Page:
HOT MESS

 

This one off statement piece of jewellery inspired by Molten Lava is now in my Online Shop

When making this ring I was imagining the hot liquid centre of the Earth and the swirling liquid rock that pours from volcanoes.

Pyrite means "0f Fire" and the glittering mineral was used in firearms for it's ability to make sparks to ignite gunpowder in a wheellock mechanism of a pistol developed in the 1500s. The Molten Lava ring commanded a huge specimen of pyrite for it's fiery origin. Fits most comfortably on a middle finger average size O-P.

This one-of-a-kind Molten Lava ring is now in my online shop as well as more new pieces featuring rugged metallic minerals as an alternative to the plastic glitter and tinsel covering everything at the moment.

Remember, pyrite is for life, not just for Christmas...

Unlocking the Mysterious Mineral Box

 

Museum Minerals

 

I recently met with Robin Hansen, a curator at the Natural History Museum in the Minerals division for a sneak peek of some of the minerals going into a new exhibition.

 

Robin is an award winning gemmologist, previously working with private collectors. I really valued Robin's expertise to unlock some of the secrets behind how these amazing specimens form. 

One in particular really fascinated me, it was large and matt with cube shaped hollows all over the surface this was an Epimorph.

 

 
Quartz Epimorph    Image from Crystal Classics: "specimen shows cubic edged impressions of pre-existing probable Fluorite crystals measuring to 3.5 on edge"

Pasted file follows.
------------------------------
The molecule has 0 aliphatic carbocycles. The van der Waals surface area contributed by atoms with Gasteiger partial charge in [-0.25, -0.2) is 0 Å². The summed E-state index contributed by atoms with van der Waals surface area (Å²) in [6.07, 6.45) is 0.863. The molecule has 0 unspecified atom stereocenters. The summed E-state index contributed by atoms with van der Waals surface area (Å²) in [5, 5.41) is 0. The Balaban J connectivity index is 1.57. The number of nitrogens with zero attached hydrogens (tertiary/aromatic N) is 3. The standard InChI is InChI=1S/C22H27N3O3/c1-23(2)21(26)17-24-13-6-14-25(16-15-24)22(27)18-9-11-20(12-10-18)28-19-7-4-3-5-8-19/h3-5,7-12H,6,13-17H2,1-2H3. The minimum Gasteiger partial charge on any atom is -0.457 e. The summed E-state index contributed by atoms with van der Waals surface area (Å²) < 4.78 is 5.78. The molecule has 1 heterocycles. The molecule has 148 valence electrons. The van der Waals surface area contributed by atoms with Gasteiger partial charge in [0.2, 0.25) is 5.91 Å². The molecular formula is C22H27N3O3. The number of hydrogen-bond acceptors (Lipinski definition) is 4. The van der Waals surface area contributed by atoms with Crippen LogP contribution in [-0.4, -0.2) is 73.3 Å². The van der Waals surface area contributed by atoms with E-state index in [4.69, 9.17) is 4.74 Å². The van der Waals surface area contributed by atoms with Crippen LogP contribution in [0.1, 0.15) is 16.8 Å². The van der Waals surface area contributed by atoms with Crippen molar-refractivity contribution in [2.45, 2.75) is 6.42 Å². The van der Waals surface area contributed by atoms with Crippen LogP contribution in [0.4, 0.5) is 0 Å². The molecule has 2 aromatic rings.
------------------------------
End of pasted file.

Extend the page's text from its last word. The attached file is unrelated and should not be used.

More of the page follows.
Quartz Epimorph

Image from Crystal Classics: "specimen shows cubic edged impressions of pre-existing probable Fluorite crystals measuring to 3.5 on edge"

Example of cube shaped Fluorite    Image reproduced from the 'Mineral Images Gallery' of the Mineralogical Society of Great Britain & Ireland (www.minersoc.org")

Example of cube shaped Fluorite

Image reproduced from the 'Mineral Images Gallery' of the Mineralogical Society of Great Britain & Ireland (www.minersoc.org")

 

 

Epimorph:

A HOLLOW CAST LEFT BY A MINERAL THAT HAD GROWN OVER AN INITIAL MINERAL WHICH HAS DISSOLVED AWAY.

 

 

 

 

There would have originally been a specimen of fluorite, formed from crisp angular cubes which this other mineral had grown around.

 

There is a beautiful and intriguing example of an Epimorph currently on display in “The Vault” at the Natural History Museum.

 

The mystery of this particular example is that the original inner mineral should have dissolved before the outer box, so we're not sure exactly what caused this epimorph to form.